Notes from Mitek Q2 Earnings call

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As I Tweeted earlier @DIREditor, capture ISV Mitek Systems, which specializes in mobile imaging technology, recently reported strong growth for its fiscal Q2 ended June 30. But the company continues to burn through cash. It’s revenue for the quarter was $4.5M (40% YOY growth), but this came with a GAAP net loss of $2.2M and a non-GAAP loss of $1.3M.

Russell Clark, Mitek CFO, from the transcript of the conference call as recorded by Seeking Alpha: “Total operating expenses were $6.7 million compared to $5.6 million in the year ago period. This year-over-year increase was primarily driven by investments in sales and marketing personnel as well as litigation costs related to protecting our IP….Q2 litigation expenses were higher than previous quarters due to the timing of expert testimony moving into Q2….It’s also important to note that the $1.2 million in litigation expenses in Q2 of the current year comprised almost all of the $1.3 million non-GAAP net loss in the quarter. Our non-GAAP results will be very close to breakeven if not for these expenses.”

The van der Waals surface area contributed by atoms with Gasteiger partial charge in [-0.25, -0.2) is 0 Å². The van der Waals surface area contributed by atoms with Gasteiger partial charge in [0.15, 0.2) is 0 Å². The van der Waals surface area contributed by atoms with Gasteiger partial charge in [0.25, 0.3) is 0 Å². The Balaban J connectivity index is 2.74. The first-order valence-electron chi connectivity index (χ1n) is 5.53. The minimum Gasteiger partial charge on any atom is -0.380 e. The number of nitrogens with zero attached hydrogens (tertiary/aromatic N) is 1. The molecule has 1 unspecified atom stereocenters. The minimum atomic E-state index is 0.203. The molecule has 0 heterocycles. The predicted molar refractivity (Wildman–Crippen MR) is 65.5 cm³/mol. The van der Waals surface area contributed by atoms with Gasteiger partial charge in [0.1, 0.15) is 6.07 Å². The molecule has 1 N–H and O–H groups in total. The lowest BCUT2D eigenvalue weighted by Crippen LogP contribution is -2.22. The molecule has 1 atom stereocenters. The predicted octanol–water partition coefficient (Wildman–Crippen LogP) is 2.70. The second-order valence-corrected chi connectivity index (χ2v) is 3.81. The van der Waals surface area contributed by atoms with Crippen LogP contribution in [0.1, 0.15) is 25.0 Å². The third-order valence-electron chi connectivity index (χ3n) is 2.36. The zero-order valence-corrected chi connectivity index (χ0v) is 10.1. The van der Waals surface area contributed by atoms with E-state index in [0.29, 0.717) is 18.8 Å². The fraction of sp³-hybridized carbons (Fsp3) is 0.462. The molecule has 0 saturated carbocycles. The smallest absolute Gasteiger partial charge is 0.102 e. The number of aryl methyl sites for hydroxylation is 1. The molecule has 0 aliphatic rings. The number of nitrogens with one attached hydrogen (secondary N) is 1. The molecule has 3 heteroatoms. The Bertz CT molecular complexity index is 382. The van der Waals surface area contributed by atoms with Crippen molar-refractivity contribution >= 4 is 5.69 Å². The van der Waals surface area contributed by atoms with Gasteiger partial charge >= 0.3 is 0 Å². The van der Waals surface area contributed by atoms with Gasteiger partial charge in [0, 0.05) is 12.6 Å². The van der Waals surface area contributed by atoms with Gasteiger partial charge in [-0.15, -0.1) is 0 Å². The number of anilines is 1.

Regarding the litigation,CEO Jim DiBello said, “We have patents infringement losses against Top Image Systems and USAA, both suits are ongoing. In the USAA lawsuit the deadline to file motions for a summary judgment is mid May with the trial date set for early September.”

So, maybe things are as bad as initially appear when a company’s net loss is about half its revenue. Mitek still has $31.5M in assets listed on its balance sheet, including $26M in cash and short term investments. This second figure is down a little less than $3M from six months previous.

However, in that six-month period (specifically in the last three months), Mitek’s stock value has certainly taken a beating. After peaking at more than $7 per share in late January, it is now trading at less than half that, with the company’s market cap, falling all the way to $95M. When you consider the $26M in the bank – it’s net value is around $69M – which may actually bring them into potential acquisition territory – hostile or otherwise. However, the question is, do savvy investors know something more about the USAA case than we do? Or are they just panicking? If I was a betting man…

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